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new bedroomMix and match: Beadboard wainscot and exposed beams add charm in the cozy master bedroom, which is tucked into the eaves

The Dockerys were forced to drain the pipes and turn off the heat. The house remained shut up for nearly 18 months, unsellable and unusable. “It was very hard to see the place empty and gutted,” Esther says. “It was basically a ruin for over a year.”

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“We entertained the idea of a fire sale, but couldn’t bring ourselves to do it,” says Matt. Instead, they spent the time saving as much money as they could, and drawing up plans for the renovation they hoped to do. Leaving the trusses exposed helped drive the design, and Esther was adamant that the house should have an open floor plan. “I wanted a place where I could be in the kitchen but spend time with family and friends, not have rooms that have only one purpose,” she says. “Matt took a stab at the plan, and then I took a stab at it. We went back and forth.”

By the time the economy crashed in September 2008, “the kitchen and bathroom were out and the house was uninhabitable,” says Matt. “The banks wouldn’t give us a dime”

Once the plans were complete, the Dockerys submitted them to contractors for bids. “Pricing was coming in way beyond what we could afford,” Matt recalls. But — with work drying up for builders — the “one silver lining of the recession” was that Ben Ingram, a friend and general contractor who lives in Pennsylvania, was available. “We were super lucky,” Matt says. “Without him, we’d probably still be spinning our wheels.”

new bathroom

old bathroomIn the bathroom (left), an IKEA vanity, classic subway tiles, and modern Kohler fixtures contrast nicely with old planks from the attic, which were used to line the walls and tub

Ingram agreed to move to nearby Hudson for a couple of months to tackle the job. “That was the turning point,” says Esther. “It was a tremendous relief. We all became very energized.” Family members helped out with loans that the banks still refused to make.

Ingram arrived in January of 2011, set up a propane heater, and worked 12-hour days, “loving every minute,” so Matt says. “I can’t say enough about how good Ben was,” he adds. Ingram did the carpentry and millwork, added insulation and Sheetrock, laid the sub-floor and new pine planking, and put in double-glazed windows. He supervised the plumber and electrician, and installed the new oak staircase, fabricated off-site, in the middle of the open space. He also poured and polished the concrete countertops in the kitchen. Perhaps most importantly, he charged only for his labor, letting the Dockerys purchase materials directly. With no contractor’s markup, the cost came in at about $100 a square foot rather than the $180 or more that other contractors had bid.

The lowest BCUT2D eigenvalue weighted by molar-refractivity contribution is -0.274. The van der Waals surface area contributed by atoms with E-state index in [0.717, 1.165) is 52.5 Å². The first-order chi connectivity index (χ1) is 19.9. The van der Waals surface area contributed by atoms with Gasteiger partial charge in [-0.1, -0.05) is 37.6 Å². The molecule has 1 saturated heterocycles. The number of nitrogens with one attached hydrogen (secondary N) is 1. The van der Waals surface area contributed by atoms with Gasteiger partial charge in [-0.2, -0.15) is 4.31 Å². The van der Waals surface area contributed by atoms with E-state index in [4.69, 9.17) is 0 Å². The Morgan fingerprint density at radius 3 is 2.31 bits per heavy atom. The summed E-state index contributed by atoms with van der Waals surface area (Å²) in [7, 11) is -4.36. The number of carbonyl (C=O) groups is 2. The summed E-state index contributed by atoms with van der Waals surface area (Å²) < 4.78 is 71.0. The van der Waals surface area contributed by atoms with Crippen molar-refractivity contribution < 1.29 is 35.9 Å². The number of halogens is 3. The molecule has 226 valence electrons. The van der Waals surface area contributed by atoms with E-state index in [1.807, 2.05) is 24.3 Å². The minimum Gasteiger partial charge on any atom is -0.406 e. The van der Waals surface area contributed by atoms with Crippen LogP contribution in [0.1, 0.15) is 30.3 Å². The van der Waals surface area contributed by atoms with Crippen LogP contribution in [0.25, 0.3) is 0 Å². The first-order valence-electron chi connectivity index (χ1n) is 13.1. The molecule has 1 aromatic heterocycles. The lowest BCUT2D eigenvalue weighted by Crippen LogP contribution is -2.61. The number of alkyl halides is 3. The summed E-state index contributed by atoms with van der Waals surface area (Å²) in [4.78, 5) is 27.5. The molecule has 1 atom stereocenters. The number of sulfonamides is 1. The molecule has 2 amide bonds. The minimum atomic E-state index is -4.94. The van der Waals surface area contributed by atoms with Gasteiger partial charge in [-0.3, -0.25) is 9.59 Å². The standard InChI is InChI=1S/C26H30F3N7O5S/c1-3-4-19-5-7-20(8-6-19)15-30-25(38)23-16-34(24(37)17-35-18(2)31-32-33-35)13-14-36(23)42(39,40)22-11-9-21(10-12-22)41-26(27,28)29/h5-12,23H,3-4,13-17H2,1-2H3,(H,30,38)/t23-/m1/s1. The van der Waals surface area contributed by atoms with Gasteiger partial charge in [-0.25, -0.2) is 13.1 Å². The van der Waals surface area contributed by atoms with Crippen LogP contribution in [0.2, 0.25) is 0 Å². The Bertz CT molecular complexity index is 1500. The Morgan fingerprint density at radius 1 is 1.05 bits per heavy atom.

exterior of houseThe Shaker-like simplicity of the modest farmhouse appealed to the Dockerys. The couple enclosed the portico to create a small vestibule, and painted the front door a traditional, welcoming red. Below, Esther Dockery helps out during the demolition

esther during renovation

Esther sought out the best deals on appliances, cabinets, fixtures, and finishing materials. “We wanted something nice, with a somewhat modern aesthetic,” she explains. “The idea was to juxtapose an old farmhouse with contemporary living, basically using the farmhouse as a stage.” She chose mid-priced IKEA cabinetry for its clean lines. (“Ben can put that stuff together in his sleep,” Matt observes.) KitchenAid and Bosch appliances were selected for good looks as well as affordability. Eve Quellman, Esther’s friend from college (and Ingram’s wife), helped design the lighting.

Ingram completed the work in three months — “a small miracle,” Esther remarks. In April, the building earned its Certificate of Occupancy. The Dockerys enjoyed their stylish cottage during the summer, but finances demanded that they rent it for a year or so. (They found suitably thrilled tenants last fall.) They’re also expecting another baby in February, and juggling two homes, a new infant and a toddler would probably be complicated, says Esther. “But we’re dying to get in there,” she says. “It was the first project for ourselves, so it has a lot of soul. We love it. I can’t think of anything I would have done differently, if we’d had a larger budget.”

“The house is small but sweet,” adds Matt. “It represents the zeitgeist — a chic second home created on a small budget.”